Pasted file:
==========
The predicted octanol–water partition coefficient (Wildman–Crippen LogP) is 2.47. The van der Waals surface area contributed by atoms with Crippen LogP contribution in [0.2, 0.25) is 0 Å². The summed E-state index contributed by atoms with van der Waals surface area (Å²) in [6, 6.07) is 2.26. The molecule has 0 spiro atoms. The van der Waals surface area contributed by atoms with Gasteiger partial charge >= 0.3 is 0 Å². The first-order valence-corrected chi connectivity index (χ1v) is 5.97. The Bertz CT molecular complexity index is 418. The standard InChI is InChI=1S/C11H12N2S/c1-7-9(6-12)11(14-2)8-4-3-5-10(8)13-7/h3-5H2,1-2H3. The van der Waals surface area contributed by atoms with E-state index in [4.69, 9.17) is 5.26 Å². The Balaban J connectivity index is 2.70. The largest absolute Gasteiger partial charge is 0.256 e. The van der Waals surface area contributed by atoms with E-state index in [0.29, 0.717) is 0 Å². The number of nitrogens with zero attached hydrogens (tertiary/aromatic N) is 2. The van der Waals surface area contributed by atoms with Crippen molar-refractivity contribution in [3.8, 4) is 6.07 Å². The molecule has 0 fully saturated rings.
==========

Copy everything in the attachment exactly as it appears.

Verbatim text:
The predicted octanol–water partition coefficient (Wildman–Crippen LogP) is 2.47. The van der Waals surface area contributed by atoms with Crippen LogP contribution in [0.2, 0.25) is 0 Å². The summed E-state index contributed by atoms with van der Waals surface area (Å²) in [6, 6.07) is 2.26. The molecule has 0 spiro atoms. The van der Waals surface area contributed by atoms with Gasteiger partial charge >= 0.3 is 0 Å². The first-order valence-corrected chi connectivity index (χ1v) is 5.97. The Bertz CT molecular complexity index is 418. The standard InChI is InChI=1S/C11H12N2S/c1-7-9(6-12)11(14-2)8-4-3-5-10(8)13-7/h3-5H2,1-2H3. The van der Waals surface area contributed by atoms with E-state index in [4.69, 9.17) is 5.26 Å². The Balaban J connectivity index is 2.70. The largest absolute Gasteiger partial charge is 0.256 e. The van der Waals surface area contributed by atoms with E-state index in [0.29, 0.717) is 0 Å². The number of nitrogens with zero attached hydrogens (tertiary/aromatic N) is 2. The van der Waals surface area contributed by atoms with Crippen molar-refractivity contribution in [3.8, 4) is 6.07 Å². The molecule has 0 fully saturated rings.